US Reportedly Deploys 45-Vehicle Convoy in Syria to Reinforce Illegal Bases in War-torn Nation
18:31 GMT 13.09.2021 (Updated: 16:46 GMT 08.01.2023)
© AP Photo / Darko BandicA U.S. soldier observes form the top of a fighting vehicle at a US military base at undisclosed location in Northeastern Syria, Monday, Nov. 11, 2019.
© AP Photo / Darko Bandic
Washington and its local allies regularly shuttle vehicles and equipment into and out of the portion of Syria that remains outside the control of the Damascus government, delivering supplies and military gear into the country, while plundering the nation’s oil and food resources.
The US and its allies have reinforced their illegal bases on Syrian territory, with a large convoy of 45 vehicles entering the country via the illegal al-Waleed border crossing and proceeding to the countryside in Hasakah province, Syrian Arab News Agency reported Monday, citing sources on the ground in the village of al-Sweidyia, Hasakah province.
According to SANA’s sources, in addition to its military escorts, the convoy contained trucks carrying mystery large packed boxes, refrigerators, tankers and other trucks. The vehicles were said to have headed for the Khrab al-Jeer airport in Hasakah’s al-Malikiyah region. The US has previously been reported to have a base at Khrab al-Jeer.
The convoy’s deployment comes following a report Saturday that a separate convoy carrying logistical equipment and fuel tankers had entered al-Qamishli, Syria from Iraqi Kurdistan. Last week, another convoy was reported to have crossed through al-Waleed and proceeded to the Koniko and Omar oil and gas fields in Deir ez-Zor – home to much of the nation’s energy wealth.
Syrian authorities have repeatedly urged the international community to pressure the United States into ending its illegal operations on Syrian territory. Washington and its local Syrian Kurdish allies control up to 90 percent of Syria’s oil-producing regions, and much of the war-torn nation’s food producing area, depriving the country of energy and food security and plundering these resources by trucking them out of the country to be sold abroad. Last year, Russian military intelligence estimated that the US and its allies were earning as much as $30 million a month from its oil plundering activities.
Syrian media regularly report on these smuggling activities. American troops entered eastern Syria in 2017 under the pretext of fighting Daesh (ISIS)*, as Damascus was busy defending territories in the country’s north, west and south from an array of terrorist and rebel groups in a foreign-backed civil war.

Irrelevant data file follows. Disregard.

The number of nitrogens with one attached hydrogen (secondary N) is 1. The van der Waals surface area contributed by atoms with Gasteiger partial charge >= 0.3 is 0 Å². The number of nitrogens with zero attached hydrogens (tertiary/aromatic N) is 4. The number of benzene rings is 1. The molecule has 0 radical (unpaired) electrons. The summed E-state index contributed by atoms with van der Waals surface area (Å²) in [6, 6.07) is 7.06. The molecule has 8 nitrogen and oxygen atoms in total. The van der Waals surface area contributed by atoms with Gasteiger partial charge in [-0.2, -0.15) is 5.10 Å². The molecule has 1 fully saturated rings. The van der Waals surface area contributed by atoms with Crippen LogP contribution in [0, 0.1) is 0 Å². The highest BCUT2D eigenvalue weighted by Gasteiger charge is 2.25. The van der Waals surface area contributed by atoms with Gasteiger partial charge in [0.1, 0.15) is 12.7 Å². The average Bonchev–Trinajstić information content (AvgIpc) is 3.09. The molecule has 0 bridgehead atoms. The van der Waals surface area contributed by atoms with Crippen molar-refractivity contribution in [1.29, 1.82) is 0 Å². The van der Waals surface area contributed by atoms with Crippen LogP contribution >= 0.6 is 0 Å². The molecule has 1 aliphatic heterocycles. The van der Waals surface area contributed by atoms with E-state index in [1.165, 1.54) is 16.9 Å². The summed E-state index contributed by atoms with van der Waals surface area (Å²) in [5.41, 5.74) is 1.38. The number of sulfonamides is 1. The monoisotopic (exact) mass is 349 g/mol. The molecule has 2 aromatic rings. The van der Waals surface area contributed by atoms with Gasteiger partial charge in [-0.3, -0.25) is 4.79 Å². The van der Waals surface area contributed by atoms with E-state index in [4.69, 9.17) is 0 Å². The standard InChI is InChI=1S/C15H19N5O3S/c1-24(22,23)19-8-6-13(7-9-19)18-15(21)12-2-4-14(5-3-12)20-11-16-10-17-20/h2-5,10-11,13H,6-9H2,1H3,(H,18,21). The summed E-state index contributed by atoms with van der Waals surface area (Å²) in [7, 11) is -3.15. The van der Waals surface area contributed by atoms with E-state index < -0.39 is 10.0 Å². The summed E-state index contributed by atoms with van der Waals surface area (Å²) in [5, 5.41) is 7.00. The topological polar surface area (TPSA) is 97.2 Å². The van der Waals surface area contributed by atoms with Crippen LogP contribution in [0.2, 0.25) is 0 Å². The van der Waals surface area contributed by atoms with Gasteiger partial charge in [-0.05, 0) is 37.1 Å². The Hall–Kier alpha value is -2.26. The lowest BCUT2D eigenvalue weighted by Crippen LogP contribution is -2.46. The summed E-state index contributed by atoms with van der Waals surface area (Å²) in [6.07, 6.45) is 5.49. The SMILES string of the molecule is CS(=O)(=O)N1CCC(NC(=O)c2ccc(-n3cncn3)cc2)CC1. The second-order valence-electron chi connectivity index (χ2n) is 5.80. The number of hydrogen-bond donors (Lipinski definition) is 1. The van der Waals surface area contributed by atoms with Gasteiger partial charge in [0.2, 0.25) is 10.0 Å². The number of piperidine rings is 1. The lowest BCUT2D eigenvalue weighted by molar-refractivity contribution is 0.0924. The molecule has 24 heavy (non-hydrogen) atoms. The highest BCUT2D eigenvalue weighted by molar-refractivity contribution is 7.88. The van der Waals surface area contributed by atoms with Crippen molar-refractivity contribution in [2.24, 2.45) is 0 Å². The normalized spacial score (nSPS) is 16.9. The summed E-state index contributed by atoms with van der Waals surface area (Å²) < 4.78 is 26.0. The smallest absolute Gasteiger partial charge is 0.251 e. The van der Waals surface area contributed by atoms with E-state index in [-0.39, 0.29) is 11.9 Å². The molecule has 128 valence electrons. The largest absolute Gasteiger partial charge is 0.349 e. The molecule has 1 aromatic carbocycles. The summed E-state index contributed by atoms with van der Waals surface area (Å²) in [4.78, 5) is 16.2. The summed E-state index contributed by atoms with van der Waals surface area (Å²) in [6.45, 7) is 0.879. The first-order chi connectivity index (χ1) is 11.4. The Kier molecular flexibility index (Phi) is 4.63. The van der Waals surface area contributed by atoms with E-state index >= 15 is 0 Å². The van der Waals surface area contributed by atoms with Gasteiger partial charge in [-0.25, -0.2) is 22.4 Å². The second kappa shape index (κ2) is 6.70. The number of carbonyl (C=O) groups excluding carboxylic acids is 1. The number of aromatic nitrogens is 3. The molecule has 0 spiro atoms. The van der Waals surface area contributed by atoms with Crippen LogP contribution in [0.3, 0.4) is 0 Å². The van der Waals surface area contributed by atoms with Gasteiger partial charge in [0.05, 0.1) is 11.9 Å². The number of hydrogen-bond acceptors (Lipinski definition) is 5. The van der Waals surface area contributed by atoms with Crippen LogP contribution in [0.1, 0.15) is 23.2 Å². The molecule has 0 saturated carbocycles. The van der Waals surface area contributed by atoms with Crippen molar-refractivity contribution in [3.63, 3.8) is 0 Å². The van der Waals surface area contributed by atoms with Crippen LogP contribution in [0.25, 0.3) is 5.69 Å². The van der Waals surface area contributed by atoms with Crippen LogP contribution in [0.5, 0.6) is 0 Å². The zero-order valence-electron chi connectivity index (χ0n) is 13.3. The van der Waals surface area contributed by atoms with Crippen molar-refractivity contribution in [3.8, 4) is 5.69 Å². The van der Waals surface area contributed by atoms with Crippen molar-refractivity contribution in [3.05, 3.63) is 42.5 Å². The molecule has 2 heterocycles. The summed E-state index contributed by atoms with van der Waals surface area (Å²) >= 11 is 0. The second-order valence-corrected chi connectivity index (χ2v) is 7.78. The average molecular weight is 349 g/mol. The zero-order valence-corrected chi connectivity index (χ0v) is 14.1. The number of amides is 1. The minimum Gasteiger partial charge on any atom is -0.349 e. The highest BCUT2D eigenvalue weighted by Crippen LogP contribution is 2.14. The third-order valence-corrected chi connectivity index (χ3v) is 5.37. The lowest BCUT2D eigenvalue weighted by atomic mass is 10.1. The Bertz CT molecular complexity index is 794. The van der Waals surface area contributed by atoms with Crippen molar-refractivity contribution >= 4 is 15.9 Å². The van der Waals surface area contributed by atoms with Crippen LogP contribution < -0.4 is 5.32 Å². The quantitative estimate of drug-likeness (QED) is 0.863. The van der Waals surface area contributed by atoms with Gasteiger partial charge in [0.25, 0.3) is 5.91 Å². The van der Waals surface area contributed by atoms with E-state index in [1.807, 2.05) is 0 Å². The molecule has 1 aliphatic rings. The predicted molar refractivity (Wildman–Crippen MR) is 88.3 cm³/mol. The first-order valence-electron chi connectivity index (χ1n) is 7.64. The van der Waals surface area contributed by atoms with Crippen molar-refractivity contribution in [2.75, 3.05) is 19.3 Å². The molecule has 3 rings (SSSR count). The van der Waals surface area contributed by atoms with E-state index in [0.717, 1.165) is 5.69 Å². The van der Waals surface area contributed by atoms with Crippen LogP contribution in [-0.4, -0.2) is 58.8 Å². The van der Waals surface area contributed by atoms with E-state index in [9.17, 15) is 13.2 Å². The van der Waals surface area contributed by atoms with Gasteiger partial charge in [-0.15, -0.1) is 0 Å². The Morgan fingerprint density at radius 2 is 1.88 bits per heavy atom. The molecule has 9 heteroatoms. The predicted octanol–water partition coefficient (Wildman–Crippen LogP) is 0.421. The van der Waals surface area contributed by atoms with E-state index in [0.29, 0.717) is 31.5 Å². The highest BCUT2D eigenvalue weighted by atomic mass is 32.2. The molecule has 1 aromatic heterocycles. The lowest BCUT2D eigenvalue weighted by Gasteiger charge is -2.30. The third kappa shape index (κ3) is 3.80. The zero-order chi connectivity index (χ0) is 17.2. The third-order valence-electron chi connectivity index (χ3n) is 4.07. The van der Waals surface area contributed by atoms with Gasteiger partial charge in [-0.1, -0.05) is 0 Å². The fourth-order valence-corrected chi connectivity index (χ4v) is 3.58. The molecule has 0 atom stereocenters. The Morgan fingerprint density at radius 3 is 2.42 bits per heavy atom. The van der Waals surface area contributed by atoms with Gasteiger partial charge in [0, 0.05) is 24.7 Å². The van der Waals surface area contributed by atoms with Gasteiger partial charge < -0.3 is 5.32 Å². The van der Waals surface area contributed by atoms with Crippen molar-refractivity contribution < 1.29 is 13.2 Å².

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The US deployment in Syria is illegal under international law, but this has not stopped Washington from its activities, although the Biden administration has so far refrained from its predecessor’s bragging about “taking” and “keeping” the country’s oil. About 900 troops, including Green Beret special forces, are estimated to be present in Syria at the moment. Their presence has helped to prevent Damascus from launching an offensive to retake control of its lost territories, presumably out of fear that the deaths of US troops might prompt Washington to launch a massive military operation against Syria ‘in retaliation’.
In recent weeks, the US withdrawal from Afghanistan and Washington’s agreement with Baghdad to pull all US combat forces out of Iraq before the end of the year has led to questions whether the Pentagon might remove its uninvited “footprint” from Syria as well. President Donald Trump had previously said publicly that he planned to substantially reduce or even completely withdrawal US troops from Syria. However, late last year, Jim Jeffrey, Trump’s former special representative for Syria, boasted that he and members of his staff deliberately obfuscated and covered up the true size of the US military contingent in the war-torn country, and openly ignored Trump’s musings about pulling out.
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US officials have not announced any changes to the ‘mission’ in northeast Syria, which it claims is aimed at fighting Daesh remnants and preventing the terrorist group’s resurgence. Syria and its Iranian allies have accused Washington of assisting or even creating Daesh to give the Pentagon the pretext to continue its operations in the Middle East.
* A terrorist group outlawed in Russia and many other countries.